“Since I went through a training of Play for Peace, I can bare witness that I have gone through a milestone of changes, through regular engagement of children and various communities. I have also changed my perception towards those who are our enemies, for example the cores principles of Play for Peace like cooperation, having FUN, safety, inclusion. I feel encouraged everyday when I see smiles on the faces of others. My great moments are when I take time with children and when I see them going back home singing or practicing on the Compassion Games.”
Story #3: Compassionate Communities
Austin, Louisville, and Silicon Valley
There are currently over 350 declared compassionate cities and communities around the world. At their best, compassionate cities challenge and inspire one another to reach new and unprecedented levels of civic engagement that leads to making their communities kinder, safer, more just and better places to live.The Compassion Games serve as a fun, creative catalyst toward this vital goal. In this year’s Serve the Earth Week Coopetition, three outstanding Compassionate Communities – Austin, Louisville, and Silicon Valley – have shown again why they are an exemplary force for igniting acts of service and compassion for other cities to build upon in their own way.
Team Compassionate Austin
Compassionate Austin and the members of its communities are true champions of compassion. View some of the highlights that took place in Austin for this year’s Serve the Earth Week.
Austin Becomes a Compassionate City
On April 14th 2016, the Mayor and City Council members of Austin, Texas’ state capital, voted to join with other Texas cities San Antonio, Houston and Dallas/Fort Worth in becoming a “self designated” compassionate city: Compassionate Austin. Austin joins over 350 cities around the world that have embarked on similar campaigns.
The Austin City Council Resolution recognizes that “we are all compassionate Austin” and encourages everyone in Austin – city departments, area school districts, community and faith groups, and all Austinites – to participate in the Compassion Games as a way to show 3D compassion (caring for others, self, and the Earth) and strengthen compassion strength of their city.
Lesa Walker, a civic leader in Austin who led this initiative, stated:
“We now plot our course with compassion and envision ourselves as a Compassionate City. However, we still face very serious unmet needs in our community. We need to earn our designation as a Compassionate City through our daily compassionate action! We all own these issues and need to work together to address them.”
The City Council affirmed the Resolution just in time for the kick off of the Serve the Earth Week Compassion Games. What follows are a few of the highlights that emerged out of Compassionate Austin during Earth Week.
Team Compassionate Santa Cruz Mountains (Silicon Valley)
Nestled near the Santa Cruz Mountains lies Silicon Valley, the home of some of the world’s largest and most innovative tech companies such as Google, Apple, and Facebook.
It may be surprising to learn that compassion can thrive in such high tech environments, but Silicon Valley closely collaborates with Stanford’s CCARE, the Center for Compassion and Altruism Research and Education. The synergy of this collaboration and the resiliency of its communities is nothing short of amazing.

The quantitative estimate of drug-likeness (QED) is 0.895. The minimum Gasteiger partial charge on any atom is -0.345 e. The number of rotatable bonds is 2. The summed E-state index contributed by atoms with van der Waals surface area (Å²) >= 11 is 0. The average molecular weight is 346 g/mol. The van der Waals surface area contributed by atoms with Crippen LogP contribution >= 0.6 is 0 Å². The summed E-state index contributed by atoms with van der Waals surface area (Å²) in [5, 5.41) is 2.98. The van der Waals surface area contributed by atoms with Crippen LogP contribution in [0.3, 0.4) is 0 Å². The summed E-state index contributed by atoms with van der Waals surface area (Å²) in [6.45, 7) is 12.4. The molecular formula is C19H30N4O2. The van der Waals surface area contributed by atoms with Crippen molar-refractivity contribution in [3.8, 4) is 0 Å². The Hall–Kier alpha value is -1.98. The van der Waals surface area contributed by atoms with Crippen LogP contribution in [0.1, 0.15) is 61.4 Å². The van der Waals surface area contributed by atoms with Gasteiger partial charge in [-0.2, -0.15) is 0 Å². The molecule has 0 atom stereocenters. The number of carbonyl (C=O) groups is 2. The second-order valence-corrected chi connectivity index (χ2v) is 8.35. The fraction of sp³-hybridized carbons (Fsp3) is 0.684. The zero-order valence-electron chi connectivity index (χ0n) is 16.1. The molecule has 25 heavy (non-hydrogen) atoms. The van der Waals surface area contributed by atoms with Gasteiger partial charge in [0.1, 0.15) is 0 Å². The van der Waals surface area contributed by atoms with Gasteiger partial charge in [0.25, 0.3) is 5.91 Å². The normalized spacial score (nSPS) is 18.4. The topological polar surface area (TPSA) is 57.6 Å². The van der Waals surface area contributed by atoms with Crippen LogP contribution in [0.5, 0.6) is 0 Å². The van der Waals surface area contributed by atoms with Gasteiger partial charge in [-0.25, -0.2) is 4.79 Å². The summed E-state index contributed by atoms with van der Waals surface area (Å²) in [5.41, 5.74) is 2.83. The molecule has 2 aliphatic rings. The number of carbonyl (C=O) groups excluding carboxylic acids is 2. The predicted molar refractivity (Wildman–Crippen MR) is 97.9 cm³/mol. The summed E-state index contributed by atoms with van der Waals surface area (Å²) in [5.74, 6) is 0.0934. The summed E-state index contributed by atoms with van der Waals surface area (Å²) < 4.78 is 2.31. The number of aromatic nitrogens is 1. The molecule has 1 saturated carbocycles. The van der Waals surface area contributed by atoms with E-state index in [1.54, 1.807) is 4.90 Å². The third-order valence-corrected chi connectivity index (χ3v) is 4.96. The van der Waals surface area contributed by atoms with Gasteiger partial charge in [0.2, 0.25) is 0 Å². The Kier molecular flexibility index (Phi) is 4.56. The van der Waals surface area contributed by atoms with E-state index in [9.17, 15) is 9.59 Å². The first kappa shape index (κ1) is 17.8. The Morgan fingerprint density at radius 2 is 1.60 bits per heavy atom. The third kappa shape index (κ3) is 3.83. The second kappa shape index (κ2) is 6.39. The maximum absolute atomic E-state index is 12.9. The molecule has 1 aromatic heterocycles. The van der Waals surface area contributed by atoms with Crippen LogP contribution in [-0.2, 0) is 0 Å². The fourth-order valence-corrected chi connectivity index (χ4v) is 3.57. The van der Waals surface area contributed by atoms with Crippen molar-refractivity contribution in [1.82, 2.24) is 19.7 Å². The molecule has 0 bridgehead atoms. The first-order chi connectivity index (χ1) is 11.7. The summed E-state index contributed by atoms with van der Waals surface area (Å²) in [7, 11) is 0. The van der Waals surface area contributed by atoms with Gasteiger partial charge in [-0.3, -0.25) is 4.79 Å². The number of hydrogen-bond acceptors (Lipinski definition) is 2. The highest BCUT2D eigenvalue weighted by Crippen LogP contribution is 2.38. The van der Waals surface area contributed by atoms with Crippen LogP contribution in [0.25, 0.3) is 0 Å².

Emerging out of the Santa Cruz Mountains was the Community Resilience Challenge, a featured Way to Play in the Games lead by Leslie Meehan, a civic leader, Compassion Games Ambassador, and community member of the area.
In the upcoming Global Unity Games it is likely that the civic and corporate leaders of this dynamic area will play a large role in igniting compassionate action around the world.
Team Compassionate Louisville
Each year, Louisville, Kentucky hosts its annual Give-A-Day: Mayor’s Day of Service celebration. During Earth Week, members of Louisville are encouraged to give one day of service to give back to their community.
Mayor of Louisville Greg Fischer ran and won on a platform of lifelong learning, health, and compassion. After receiving an award from the City of Seattle for affirming itself as a Compassionate City, he boldly and playfully declared that “Louisville is the most compassionate city, and will be so until proven otherwise.”
Mayor Greg Fischer has been a champion and collaborator of the Compassion Games since 2012, and began Give-A-Day to bring the vision of a compassionate city to life. In regard to Give-A-Day, he says:
“Whether you give an hour, a day, donate blood, give food, clothing or simply help a neighbor, everyone can do something! [T]hanks for helping make Louisville the most caring and compassionate city in the world!
In total, Compassionate Louisville accomplished the following with the help of over 175,000 volunteers and 175,000 acts of service:
50,000 – Personal hygiene items donated through We Day Kentucky.
44,064 – Meals packaged by volunteers for Kids Against Hunger.
14,568 – Brightside volunteers who helped clean up Louisville.
11,000 – Calls and social media hits to the WHAS 11 Give A Day Telethon.
400 – Smoke detectors installed by volunteers with the American Red Cross Louisville chapter.
152 – Boxes of medical supplies sorted by volunteers for Supplies Over Seas, which sends the supplies and equipment to areas in need worldwide.
100 – Bicycles donated and refurbished through the Pedal Power Project for donation to Kentucky Refugee Ministries’ clients.
100 – Beds constructed and donated to JCPS students through the Build A Bed program.
10 – Houses renovated and new homes built for needy families by Habitat for Humanity’s Love Your Neighborhood program.